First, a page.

Countless military traditions have given strength to our men and women in uniform and their families who support them.

One of these traditions is the “Missing Man” table.

These displays, begun during the Vietnam era, honor those who are classified as “Missing in Action” or “Prisoners of War.” The tables contain a number of symbolic items, including five empty chairs (but only one place setting), a white tablecloth, a red rose in a vase, an inverted glass, a yellow ribbon, salt on a plate, a lemon slice on another plate, a lit candle — and a Bible.

This last item is what is causing some controversy.

In recent months, the Military Religious Freedom Foundation has attempted to remove the Bible from these time-honored tables and this time-honored tradition. They are arguing that including Holy Scripture disregards the law.

The foundation is a watchdog and advocacy group founded 11 years ago by Michael Weinstein, a former U.S. Air Force officer. His goal has been to oppose “the spread of alleged religious intimidation by Christians in positions of power within the U.S. military.”

One Air Force Base and three Veterans Affairs facilities have conformed to the wishes of this Military Religious Freedom Foundation — but many are firing back.

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A contingency of military and religious organizations have banded together against the Bible banning. Representatives from the Family Research Council, First Liberty Institute, Center for Military Readiness, Freedom Alliance, Alliance Defending Freedom, Chaplain Alliance for Religious Liberty, American Family Association, Freedom X, Judicial Watch, LION Associates, Military-Veterans Advocacy, Liberty Counsel, Stand Up America US, and the International Conference of Evangelical Chaplain Endorsers — these have all written letters on this issue.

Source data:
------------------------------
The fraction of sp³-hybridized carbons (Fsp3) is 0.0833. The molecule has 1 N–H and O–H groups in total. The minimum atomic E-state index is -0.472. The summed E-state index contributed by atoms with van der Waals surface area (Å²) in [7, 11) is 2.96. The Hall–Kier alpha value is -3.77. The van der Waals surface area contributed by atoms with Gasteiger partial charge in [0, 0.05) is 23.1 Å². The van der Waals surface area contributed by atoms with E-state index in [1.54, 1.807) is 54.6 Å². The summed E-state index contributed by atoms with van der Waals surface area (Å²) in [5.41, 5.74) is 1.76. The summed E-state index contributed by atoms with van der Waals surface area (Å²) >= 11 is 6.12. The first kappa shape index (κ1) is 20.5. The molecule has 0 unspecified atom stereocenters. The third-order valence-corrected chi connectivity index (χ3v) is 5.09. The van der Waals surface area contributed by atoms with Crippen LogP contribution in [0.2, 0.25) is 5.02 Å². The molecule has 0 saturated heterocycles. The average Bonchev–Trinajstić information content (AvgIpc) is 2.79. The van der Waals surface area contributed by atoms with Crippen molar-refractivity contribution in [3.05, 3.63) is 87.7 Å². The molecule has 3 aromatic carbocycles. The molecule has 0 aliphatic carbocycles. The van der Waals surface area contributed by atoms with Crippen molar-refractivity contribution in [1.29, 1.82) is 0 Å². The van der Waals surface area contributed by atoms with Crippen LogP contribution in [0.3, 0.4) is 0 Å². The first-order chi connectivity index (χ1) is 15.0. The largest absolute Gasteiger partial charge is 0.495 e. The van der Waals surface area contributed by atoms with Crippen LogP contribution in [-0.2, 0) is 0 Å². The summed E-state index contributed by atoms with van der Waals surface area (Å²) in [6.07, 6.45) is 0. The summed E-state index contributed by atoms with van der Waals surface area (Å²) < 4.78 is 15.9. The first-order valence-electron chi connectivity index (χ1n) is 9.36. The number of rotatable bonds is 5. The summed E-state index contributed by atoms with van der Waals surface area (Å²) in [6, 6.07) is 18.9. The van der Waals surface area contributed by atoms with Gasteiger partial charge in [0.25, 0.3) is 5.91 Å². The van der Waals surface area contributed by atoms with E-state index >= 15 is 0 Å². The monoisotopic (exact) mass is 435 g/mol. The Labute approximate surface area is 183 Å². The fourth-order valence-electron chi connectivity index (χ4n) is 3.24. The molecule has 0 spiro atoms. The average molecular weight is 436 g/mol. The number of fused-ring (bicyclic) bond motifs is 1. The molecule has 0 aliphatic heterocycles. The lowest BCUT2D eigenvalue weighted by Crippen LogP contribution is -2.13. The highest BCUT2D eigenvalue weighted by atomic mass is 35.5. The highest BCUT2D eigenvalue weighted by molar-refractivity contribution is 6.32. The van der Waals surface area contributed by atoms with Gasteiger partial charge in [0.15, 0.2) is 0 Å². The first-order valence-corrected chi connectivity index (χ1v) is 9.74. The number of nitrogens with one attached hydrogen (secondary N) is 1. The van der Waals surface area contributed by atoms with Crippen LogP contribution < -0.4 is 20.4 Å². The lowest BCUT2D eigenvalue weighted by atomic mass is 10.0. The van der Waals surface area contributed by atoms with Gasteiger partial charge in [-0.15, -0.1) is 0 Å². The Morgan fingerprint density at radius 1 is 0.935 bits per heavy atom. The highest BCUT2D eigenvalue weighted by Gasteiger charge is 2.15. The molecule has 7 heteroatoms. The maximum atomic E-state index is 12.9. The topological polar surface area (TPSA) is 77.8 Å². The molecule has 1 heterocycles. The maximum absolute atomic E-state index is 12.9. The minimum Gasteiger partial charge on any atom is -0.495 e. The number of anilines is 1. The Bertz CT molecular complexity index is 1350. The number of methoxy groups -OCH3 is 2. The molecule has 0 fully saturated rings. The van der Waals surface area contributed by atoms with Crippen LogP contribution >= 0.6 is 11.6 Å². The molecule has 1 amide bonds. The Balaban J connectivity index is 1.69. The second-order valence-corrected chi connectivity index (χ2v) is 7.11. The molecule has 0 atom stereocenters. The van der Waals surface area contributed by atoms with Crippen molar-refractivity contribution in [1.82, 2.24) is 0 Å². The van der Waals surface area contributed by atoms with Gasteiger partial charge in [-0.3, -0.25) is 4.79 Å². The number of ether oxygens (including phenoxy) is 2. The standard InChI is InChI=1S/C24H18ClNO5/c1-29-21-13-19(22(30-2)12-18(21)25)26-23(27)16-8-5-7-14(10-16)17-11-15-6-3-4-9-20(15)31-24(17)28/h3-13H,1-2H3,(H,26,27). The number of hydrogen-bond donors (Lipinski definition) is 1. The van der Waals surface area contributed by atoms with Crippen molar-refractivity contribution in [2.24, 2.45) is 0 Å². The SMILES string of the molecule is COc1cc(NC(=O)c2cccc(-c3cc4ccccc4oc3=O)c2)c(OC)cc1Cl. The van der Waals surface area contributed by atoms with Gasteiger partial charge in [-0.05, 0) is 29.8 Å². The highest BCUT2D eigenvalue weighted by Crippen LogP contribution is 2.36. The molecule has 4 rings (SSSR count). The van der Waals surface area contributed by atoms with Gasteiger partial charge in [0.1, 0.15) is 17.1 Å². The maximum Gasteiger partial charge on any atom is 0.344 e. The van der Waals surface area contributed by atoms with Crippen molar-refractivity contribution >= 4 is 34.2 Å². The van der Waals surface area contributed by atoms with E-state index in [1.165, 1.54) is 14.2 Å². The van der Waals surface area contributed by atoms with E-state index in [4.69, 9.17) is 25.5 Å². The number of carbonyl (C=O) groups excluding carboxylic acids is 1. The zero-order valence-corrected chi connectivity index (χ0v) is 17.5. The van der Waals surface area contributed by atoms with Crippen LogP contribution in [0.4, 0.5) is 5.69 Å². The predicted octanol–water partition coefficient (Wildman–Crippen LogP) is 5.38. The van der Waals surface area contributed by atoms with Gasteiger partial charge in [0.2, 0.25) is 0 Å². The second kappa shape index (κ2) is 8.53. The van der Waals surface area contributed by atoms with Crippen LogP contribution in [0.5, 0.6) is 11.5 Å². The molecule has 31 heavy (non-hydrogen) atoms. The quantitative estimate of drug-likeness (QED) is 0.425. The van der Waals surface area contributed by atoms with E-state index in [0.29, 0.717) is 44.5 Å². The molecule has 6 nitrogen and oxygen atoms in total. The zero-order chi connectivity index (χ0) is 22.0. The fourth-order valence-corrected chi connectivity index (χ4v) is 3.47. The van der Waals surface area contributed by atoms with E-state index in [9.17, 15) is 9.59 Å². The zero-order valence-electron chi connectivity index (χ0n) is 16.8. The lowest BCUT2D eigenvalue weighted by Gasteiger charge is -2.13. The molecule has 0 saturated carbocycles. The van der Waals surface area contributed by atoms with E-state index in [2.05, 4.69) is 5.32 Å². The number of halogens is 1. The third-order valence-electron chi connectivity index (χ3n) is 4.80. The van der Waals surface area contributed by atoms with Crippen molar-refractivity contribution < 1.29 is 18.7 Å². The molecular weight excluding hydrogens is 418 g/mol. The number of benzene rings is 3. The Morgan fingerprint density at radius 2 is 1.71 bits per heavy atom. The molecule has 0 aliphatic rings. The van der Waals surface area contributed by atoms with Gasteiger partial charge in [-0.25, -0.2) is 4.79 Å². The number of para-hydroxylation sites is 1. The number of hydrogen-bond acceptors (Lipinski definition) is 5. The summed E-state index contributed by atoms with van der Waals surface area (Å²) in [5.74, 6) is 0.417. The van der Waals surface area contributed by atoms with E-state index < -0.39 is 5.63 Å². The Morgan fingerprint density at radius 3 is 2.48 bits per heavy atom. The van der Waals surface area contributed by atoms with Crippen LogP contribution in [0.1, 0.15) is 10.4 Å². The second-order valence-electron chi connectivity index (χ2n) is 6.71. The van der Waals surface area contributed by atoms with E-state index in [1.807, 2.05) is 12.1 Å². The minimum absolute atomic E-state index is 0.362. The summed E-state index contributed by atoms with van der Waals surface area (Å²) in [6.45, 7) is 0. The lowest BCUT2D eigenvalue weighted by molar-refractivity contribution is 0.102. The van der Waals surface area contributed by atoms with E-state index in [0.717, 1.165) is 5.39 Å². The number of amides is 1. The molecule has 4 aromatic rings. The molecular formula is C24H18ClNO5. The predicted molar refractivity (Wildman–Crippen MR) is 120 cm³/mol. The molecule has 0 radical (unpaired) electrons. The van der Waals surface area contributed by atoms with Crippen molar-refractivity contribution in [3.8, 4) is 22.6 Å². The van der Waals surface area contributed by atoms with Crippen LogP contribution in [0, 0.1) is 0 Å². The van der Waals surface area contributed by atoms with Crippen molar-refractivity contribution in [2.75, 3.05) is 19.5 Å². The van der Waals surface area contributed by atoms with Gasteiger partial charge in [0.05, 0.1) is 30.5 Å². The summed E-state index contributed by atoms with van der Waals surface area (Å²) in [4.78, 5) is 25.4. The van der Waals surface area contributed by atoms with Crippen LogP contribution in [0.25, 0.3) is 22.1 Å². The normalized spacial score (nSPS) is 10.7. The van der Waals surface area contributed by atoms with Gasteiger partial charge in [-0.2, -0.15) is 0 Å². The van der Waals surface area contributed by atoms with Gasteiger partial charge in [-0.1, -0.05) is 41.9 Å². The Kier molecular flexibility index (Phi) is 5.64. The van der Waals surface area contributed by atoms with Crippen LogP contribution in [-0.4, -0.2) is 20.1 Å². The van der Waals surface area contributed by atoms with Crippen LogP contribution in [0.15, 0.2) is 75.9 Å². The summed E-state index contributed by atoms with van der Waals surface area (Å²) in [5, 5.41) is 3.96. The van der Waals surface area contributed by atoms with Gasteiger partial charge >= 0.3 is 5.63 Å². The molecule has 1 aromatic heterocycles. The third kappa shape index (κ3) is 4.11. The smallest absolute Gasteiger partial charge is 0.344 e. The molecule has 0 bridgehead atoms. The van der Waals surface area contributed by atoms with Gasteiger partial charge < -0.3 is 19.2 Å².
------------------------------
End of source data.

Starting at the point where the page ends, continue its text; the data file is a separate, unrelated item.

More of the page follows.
They have petitioned Robert McDonald, the secretary of the Department of Veterans Affairs, to uphold the Bible when it comes to the “Missing Man” tables, Fox News reported.

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“The removal of the Bible not only violates the integrity of these displays, but insults those returned POWs who gained daily strength from their faith in the prisons of our enemies,” the letter says. “When a governmental agency such as the VA removes any part of the display, it is a grave insult to the nation’s veterans who often gather together to honor those who have not returned, while also interfering with the message being expressed.”

This coalition against banning the Bible from these tables is not backing down.

“There is definitely an all-out assault on the Christian faith within our military today,” said Lt. Gen. (Ret.) William Boykin, the executive vice president of the Family Research Council. “It’s a sad situation that a guy would actually try to destroy the traditions of our military and the basic values of our country.”

“The Bible represents the strength gained through faith to sustain us and those lost from our country, founded as one nation under God,” reads the official ceremony script.

On the other side of the argument is Mikey Weinstein, founder and president of the Military Religious Freedom Foundation

“This is not persecution or victimization of Christianity,” Weinstein told Air Force Times. “This is simply an example where the Air Force should have a policy that makes it absolutely clear that nobody’s religious affiliation is on (exclusive) display.”

The Bible-banning controversy drones on and is shaking up the military — and the ability to honor our highly dedicated POWs.